By Yasin Ebrahim
Investing.com – Wall Street fell on Friday, capping off its worst week since 2008 as investors weighed up global efforts to combat the Covid-19 pandemic that threatens to throw the world economy into a deep recession, with infections now topping a quarter million.
The fell 4.55%, or 913 points, the slumped 4.78% and the fell 3.79%. Both the Dow and S&P suffered their worst week since 2008.
New stimulus measures from President Trump to combat the coronavirus outbreak were overshadowed by a sharp uptick in the number of coronavirus infections across the U.S. and abroad, particularly in Europe, the epicenter of the outbreak.
President Donald Trump said the U.S. and Mexico had agreed to ban all non-essential travel across their border to contain the outbreak.
“As we did with Canada, we’re also working with Mexico to implement new rules at our ports of entry to suspend non-essential travel,” Trump said, according to media reports. The ban, however, would not hinder trade and commerce, the president added.
Infections have jumped to nearly 270,000 worldwide, with the death toll standing at about 11,266 so far, as Italy reported a record 627 deaths in a single day.
In the U.S., meanwhile, New York and New Jersey joined other states in imposing more restrictions to combat contagion, with governors of both states ordering all workers in non-essential businesses to stay at home.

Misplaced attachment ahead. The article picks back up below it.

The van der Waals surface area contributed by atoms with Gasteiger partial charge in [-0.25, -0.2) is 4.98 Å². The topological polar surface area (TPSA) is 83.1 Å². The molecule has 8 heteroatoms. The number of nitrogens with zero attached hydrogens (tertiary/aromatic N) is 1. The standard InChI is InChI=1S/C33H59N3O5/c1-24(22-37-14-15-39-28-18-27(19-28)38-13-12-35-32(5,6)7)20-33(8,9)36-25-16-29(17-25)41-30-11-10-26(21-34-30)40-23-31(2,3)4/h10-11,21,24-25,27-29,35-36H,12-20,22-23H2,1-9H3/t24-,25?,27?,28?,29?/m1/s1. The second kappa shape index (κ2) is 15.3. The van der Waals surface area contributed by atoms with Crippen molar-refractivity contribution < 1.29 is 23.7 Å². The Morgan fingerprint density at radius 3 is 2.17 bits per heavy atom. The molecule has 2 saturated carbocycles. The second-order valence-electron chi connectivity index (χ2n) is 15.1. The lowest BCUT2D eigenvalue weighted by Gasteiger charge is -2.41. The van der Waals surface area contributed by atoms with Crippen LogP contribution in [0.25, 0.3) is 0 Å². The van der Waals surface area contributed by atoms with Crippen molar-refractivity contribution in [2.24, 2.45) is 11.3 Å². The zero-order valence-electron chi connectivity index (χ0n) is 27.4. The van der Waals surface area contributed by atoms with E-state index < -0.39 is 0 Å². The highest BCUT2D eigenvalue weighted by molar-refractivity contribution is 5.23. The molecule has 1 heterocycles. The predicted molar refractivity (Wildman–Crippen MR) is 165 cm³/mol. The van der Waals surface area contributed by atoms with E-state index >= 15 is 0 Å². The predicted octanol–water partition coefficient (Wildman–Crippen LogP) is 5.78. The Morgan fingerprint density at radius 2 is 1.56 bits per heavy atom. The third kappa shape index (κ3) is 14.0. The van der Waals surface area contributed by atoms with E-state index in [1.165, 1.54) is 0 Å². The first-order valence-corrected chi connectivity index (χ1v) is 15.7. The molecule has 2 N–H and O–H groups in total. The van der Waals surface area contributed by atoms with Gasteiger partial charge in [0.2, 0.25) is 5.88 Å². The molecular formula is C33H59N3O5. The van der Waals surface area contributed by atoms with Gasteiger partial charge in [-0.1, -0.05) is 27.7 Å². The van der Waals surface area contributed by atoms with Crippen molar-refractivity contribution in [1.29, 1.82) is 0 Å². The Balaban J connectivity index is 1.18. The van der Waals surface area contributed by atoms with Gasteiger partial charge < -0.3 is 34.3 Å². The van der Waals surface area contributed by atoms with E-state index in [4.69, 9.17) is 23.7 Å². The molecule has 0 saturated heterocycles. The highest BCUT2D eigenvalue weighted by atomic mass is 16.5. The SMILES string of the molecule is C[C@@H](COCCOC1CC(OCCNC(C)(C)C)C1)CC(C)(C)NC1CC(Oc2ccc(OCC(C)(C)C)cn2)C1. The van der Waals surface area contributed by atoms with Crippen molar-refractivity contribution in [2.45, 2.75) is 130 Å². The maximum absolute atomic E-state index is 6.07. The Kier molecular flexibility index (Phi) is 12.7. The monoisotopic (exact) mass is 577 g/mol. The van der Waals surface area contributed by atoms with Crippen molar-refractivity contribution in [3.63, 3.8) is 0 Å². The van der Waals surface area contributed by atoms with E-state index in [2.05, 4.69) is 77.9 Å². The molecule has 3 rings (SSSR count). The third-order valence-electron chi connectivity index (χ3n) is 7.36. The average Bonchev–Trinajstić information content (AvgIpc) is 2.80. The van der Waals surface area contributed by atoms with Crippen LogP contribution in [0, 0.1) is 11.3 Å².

With the virus increasingly sparking disruptions to daily lives and businesses across the country, Treasury Secretary Steven Mnuchin said the IRS would delay the national income tax filing day by three months to July 15.
Unprecedented action by global central banks this week, meanwhile, has done little allay investor fears of an impending recession.
The Federal Reserve on Friday announced a range of liquidity boosting measures, including an expansion of its asset purchasing program beyond just Treasurys and mortgage-backed securities to include municipal bonds to avert a potential liquidity squeeze. The New York Federal Reserve, meanwhile, said it would conduct $1 trillion in overnight repo operations each day for the rest of the month to steady short-term lending markets.
The sea of red on Wall Street was paced by declines in utilities and consumer staples, which usually serves as a defensive corner of the market, but a slump in Kroger (NYSE:), Clorox (NYSE:) and Walgreens Boots Alliance (NASDAQ:) weighed.
Energy, however, was the only sector to end in positive on the day, underpinned by late-session buying, despite a slump in oil prices.
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